Accounting vs. Billing Software: the Key Questions You Need to Ask

Published on January 6, 2017

Whether you’re a freelancer just starting your business or a large enterprise with many customers, one thing’s for sure: collecting payments from customers and recording your business’s financial information are critical to your success. How you go about completing these tasks could mean the difference between a time-consuming, error-prone process and a streamlined, accurate system. So how do you know where to start?

First, understand that there are some fairly standard methods and tools available in the marketplace. Many businesses start out tracking everything in spreadsheets, and wait to make the move to specific tools when growth demands. The two main options available at this juncture are accounting and billing software.

Accounting software programs enable users to document financial transactions. They serve as a system of record, and can be used for tax liability, shareholder reporting, and business analysis. Billing software programs allow users to create and send invoices to customers in a more efficient, flexible manner. Online billing and payments, automated reminders, and billing portal access are examples of standard features.

Accounting and billing software may have blurred together in recent years, but they have pretty distinct differences for specific purposes. Traditional accounting software generally comes with the simpler features of billing software, like creating and sending invoices.

It also gives end users access to all of a company’s confidential financial records. This access level may create a stumbling block for companies that want to lock down financial data to a handful of employees.

Billing software has become more robust, including complex billing arrangements like discounts, payment plans, and subscription services. In addition, billing software segments customer data so end users only get access to what they need: outstanding balances.

Both accounting and billing software are now cloud-based, and many provide integrations that allow certain platforms to communicate with each other.

To top that off, there are hundreds of different types of both accounting and billing software – an overwhelming number at best. So before you start evaluating tools, determine the answers to the following questions to help guide you in your search.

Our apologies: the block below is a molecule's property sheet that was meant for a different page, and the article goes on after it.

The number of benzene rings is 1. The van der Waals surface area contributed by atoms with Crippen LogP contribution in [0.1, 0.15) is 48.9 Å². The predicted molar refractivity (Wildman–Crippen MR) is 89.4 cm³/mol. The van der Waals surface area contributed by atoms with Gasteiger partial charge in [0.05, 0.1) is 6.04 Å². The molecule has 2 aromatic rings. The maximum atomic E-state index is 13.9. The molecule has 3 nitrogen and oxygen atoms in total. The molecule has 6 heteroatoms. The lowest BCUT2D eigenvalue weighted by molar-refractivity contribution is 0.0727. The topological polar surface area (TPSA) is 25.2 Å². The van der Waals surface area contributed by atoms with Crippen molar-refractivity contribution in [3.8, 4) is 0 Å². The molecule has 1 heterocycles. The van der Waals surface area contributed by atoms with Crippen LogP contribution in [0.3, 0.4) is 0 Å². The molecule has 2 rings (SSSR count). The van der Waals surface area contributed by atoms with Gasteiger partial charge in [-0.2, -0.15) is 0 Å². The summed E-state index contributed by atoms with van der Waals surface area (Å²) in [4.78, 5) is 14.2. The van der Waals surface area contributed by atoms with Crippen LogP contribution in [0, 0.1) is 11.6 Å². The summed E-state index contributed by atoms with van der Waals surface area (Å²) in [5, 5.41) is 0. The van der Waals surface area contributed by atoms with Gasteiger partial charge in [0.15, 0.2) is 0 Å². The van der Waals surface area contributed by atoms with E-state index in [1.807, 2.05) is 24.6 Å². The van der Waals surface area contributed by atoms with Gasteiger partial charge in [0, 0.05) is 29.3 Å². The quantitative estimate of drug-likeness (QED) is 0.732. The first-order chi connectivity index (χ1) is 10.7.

What would you like to accomplish with a tool you purchase? Do you need to determine your taxes quickly and easily? Do you need to review a general ledger on a regular basis, run payroll for employees, and make sure your are GAAP compliant without a lot of prior knowledge?

Maybe you are a one-person shop with no inventory, and you just need an automated way to send out invoices. Or you might need to push out a massive number of invoices on a frequent basis, like Flick Electric Co of New Zealand. The answers to all these questions will help you understand the type of system that best fits your needs.

How varied are your customer payment options? The answer to the first question might point you to a traditional accounting software platform. Before choosing one, think about the payment options you offer to your customers today and any new options you plan to offer in the future.

Do you offer discounts for customers who send payment within 10 days of the invoice date? Do you allow customers to set up payment plans, or do you offer subscription billing as part of your service?

Managing varied types of billing without an billing platform can get out of hand pretty quickly, as in the case of Immigrant Law Group PC of Portland, Oregon. Think about the current and desired complexity of your billing process before moving forward with any platform.

What’s your price range? If you have some money set aside for whichever platform you choose, you can weigh your requirements against the requirements and cost of each one. And even if you have low or no funds, you’re in luck: many platforms offer different levels of access to their accounting or billing software, including free and low-fee plans that may get you most of what you need without a large investment.

Managing the financial side of your business can seem like a daunting process, especially with the myriad accounting and billing software tools available today. Take the time to understand your business’s current and future needs. With this information in hand, you’ll best be able to choose a the tool that’s right for you.

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